• It is suggested that students begin each quiz at 6 pm so they have the maximum quiz time of one hour, to 7 pm. Correct quiz answers are shown the same evening at 10:05 pm.
    • Students should read the SPA assignment info at the end of this syllabus and the SPA Data file, but here is a brief summary of the workflow related to taking a quiz. 1) In advance of each quiz, students assess sustainability performance by entering their assessed points in the SPA Data file, 2) then students upload their SPA Data file on the course website (uploading the file is a prerequisite for opening a quiz), and 3) then students take the quiz. It is not possible to do steps 1) to 3) in one hour; the 6-7 pm timeframe is for entering quiz answers (assess points), and reviewing work for incorrect answers entered on the first attempt and not for doing all of the work associated with each quiz. Students can do steps 1) to 2) in advance (e.g., days or even weeks ahead of the quizzes).
    • There is one quiz which is not part of the SPA assignment, called the Syllabus, SPA Data File, and Course Website Quiz.
  • SPI Paper Assignment. SPI refers to the Sustainability Performance Interpretation paper assignment. Details about the SPI assignment are at the end of this syllabus. No SPI papers will be accepted after the due date/ time unless the conditions of the late policy are met.

 

WHAT

HOW TO PREPARE

9.28

TH

MODULE 1

Dr. Paun and TA Yang Su will hold an online conference starting at 4:30 pm to say hello and welcome you to ESRM 320, review the syllabus, SPA Data file, and course website materials, and answer questions

·  Read Paun 2016 (a Journal of Sustainability Education article that describes the SPA System used in this course

10.3

TU

MODULE 2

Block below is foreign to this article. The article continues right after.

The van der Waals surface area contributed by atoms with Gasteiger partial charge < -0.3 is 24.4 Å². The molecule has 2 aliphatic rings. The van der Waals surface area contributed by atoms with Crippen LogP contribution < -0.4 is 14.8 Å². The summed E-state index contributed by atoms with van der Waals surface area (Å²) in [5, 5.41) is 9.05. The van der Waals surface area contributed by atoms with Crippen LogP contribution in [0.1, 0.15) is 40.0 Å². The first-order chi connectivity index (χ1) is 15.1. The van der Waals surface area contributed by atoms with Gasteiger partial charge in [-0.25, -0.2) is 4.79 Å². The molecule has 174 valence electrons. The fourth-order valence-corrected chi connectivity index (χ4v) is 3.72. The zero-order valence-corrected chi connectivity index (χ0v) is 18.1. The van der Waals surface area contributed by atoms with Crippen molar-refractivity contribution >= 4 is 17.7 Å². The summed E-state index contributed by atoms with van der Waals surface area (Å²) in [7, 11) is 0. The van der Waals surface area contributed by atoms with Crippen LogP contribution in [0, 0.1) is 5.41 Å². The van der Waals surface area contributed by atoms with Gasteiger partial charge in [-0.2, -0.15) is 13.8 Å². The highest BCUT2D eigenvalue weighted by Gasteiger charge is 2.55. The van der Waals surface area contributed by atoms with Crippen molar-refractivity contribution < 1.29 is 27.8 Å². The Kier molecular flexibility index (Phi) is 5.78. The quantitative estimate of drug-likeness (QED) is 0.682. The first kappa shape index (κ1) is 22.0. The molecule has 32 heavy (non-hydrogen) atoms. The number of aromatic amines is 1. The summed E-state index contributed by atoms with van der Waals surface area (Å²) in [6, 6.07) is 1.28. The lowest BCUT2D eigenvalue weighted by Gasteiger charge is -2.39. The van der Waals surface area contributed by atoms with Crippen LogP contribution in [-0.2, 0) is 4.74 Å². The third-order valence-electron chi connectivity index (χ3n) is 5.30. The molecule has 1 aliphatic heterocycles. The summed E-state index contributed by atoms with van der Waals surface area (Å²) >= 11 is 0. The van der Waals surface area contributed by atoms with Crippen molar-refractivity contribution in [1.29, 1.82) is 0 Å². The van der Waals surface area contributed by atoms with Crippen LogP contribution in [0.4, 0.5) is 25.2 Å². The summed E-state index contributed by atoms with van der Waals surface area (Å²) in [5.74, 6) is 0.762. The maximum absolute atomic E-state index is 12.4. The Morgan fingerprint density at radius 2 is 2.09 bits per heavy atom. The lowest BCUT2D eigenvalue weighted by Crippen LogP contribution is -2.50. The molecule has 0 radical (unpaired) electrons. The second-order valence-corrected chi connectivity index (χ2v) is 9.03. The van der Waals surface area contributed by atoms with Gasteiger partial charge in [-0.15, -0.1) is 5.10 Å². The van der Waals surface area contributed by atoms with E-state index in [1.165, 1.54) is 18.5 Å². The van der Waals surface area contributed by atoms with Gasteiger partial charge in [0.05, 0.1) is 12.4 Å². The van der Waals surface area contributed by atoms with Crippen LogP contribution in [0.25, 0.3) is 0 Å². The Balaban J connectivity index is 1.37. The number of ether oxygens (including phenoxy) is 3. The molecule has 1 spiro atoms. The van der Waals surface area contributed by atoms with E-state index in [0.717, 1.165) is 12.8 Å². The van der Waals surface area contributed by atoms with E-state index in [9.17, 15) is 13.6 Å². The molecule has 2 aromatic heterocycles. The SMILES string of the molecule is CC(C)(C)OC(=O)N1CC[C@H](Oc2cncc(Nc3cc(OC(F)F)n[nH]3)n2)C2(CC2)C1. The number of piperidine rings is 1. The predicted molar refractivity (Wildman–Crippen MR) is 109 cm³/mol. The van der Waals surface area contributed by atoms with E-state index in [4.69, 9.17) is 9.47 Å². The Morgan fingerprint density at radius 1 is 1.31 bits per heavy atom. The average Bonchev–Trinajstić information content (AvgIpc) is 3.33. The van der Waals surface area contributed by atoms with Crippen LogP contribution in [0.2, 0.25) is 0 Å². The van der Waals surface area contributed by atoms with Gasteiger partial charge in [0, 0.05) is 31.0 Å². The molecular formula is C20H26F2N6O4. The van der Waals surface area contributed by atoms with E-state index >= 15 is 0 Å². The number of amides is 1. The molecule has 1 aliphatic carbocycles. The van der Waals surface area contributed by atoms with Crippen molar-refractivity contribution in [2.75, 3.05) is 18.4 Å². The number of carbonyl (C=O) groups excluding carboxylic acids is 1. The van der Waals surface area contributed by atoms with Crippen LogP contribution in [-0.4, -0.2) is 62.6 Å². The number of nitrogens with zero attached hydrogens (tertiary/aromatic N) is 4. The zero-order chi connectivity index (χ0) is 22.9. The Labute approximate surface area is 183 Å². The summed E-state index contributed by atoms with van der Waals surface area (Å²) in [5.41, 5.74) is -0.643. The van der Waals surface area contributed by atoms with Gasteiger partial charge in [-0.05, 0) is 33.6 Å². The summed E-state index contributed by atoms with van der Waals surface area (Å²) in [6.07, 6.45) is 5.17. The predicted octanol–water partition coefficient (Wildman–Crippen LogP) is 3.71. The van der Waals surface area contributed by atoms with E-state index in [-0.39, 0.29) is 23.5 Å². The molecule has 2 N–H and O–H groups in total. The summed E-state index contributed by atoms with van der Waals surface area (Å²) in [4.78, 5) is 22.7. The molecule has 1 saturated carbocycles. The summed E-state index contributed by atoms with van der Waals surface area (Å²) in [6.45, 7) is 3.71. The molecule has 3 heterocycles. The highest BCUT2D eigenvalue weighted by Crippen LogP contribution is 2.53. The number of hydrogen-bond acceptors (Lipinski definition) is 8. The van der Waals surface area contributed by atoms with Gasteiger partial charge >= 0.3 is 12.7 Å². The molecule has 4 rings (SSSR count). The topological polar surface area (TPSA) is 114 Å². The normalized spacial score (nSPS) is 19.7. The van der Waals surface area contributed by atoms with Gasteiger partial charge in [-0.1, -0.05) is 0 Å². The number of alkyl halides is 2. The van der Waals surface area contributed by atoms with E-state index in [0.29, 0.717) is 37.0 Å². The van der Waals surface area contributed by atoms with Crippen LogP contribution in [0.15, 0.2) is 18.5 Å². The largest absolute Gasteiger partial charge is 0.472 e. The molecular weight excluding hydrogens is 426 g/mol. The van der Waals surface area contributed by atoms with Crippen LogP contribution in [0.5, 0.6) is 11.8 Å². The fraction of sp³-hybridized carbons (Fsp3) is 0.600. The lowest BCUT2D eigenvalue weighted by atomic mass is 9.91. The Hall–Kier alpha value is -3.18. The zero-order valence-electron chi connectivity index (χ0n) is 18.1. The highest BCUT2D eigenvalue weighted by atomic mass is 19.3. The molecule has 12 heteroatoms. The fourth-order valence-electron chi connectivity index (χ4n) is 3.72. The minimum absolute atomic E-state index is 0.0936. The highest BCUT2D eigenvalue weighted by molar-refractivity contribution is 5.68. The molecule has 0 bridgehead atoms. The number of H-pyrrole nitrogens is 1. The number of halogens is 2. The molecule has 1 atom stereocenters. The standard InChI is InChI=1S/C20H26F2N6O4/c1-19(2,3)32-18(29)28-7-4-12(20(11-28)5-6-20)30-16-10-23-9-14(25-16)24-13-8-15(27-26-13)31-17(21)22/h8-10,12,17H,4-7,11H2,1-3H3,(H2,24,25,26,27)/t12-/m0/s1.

Required Recorded Business Lecture: The Dynamic Business Environment

·  Read Nickels Chapter 1

10.5

TH

MODULE 3

Required Recorded Business Lectures: 1) Overview of Sustainability Reporting and 2) Introduction to the Case Study Companies

· Read the three case study company sustainability reports (about one hour each)

10.10

TU

MODULE 4

Conference Presentation: SPA 1 (Sustainability Performance Assessment), GRI Sustainability Reporting and Overview of the SPA and SPI Assignments

·  Read GRI Manual pages 1-16

··  Read the SPA Data file

·  Read the three sustainability reports (about one hour each)

10.12

TH

MODULE 5

Required Recorded Business Lecture: Corporate Social Responsibility

·  Read Nickels Chapter 4

10.17

TU

MODULE 6

Conference Presentation: SPA 2, Mentoring Exercises in Assessing the Human Rights (HR) Indicators

·  Read GRI Manual pages 173-197 (Human Rights Indicators)

 

10.19

TH

MODULE 7

Required Recorded Business Lecture: Management and Leadership

· Read Nickels Chapter 7

10.24

TU

MODULE 8

Conference Presentation: SPA 3, Mentoring Exercises in Assessing the Labor Practices (LA) Indicators

·  Read GRI Manual pages 142-172 (Labor Practices Indicators)

TH

MODULE 9

Required Recorded Business Lecture: Organizational Design

·  Read Nickels Chapter 8

10.31

TU

MODULE 10

Required Recorded Business Lecture: Motivation

·  Read Nickels Chapter 10

11.2

TH

MODULE 11

Required Recorded Business Lecture: Human Resource Management

·  Read Nickels Chapter 11

11.7

TU

Module 12

Exam 1

11.9

TH

MODULE 14

Conference Presentation: SPA 4, Mentoring Exercises in Assessing the Product Responsibility (PR) Indicators

·  Read GRI Manual pages 221-235 (Product Responsibility Indicators)

11.14

TU

MODULE 13

Required Recorded Business Lectures: 1) Marketing Mix, Process, and Research and 2) Segmenting, Targeting, and Positioning

·  Read Nickels Chapter 13

11.16

TH

MODULE 15

Required Recorded Business Lecture: Product Overview and New Product Development

·    Read Nickels Chapter 14

11.21

TU

MODULE 16

Conference Presentation: SPI Paper Question and Answer Conference

Required Recorded Business Lecture: Product Life Cycle

·    Read Nickels Chapter 14

11.23

TH

THANKSGIVING

 

11.28

TU

MODULE 17

Required Recorded Business Lecture: Pricing and Environmental Externalities

· Read Nickels Chapter 14

11.30

TH

MODULE 18

Required Recorded Business Lecture: Channels of Distribution

· Nickels Chapter 15

12.5

TU

MODULE 19

Required Recorded Business Lecture: Promotion

· Read Nickels Chapter 16

12.7

TH

Module 20

Exam 2

 

 

Course Summary:

Date Details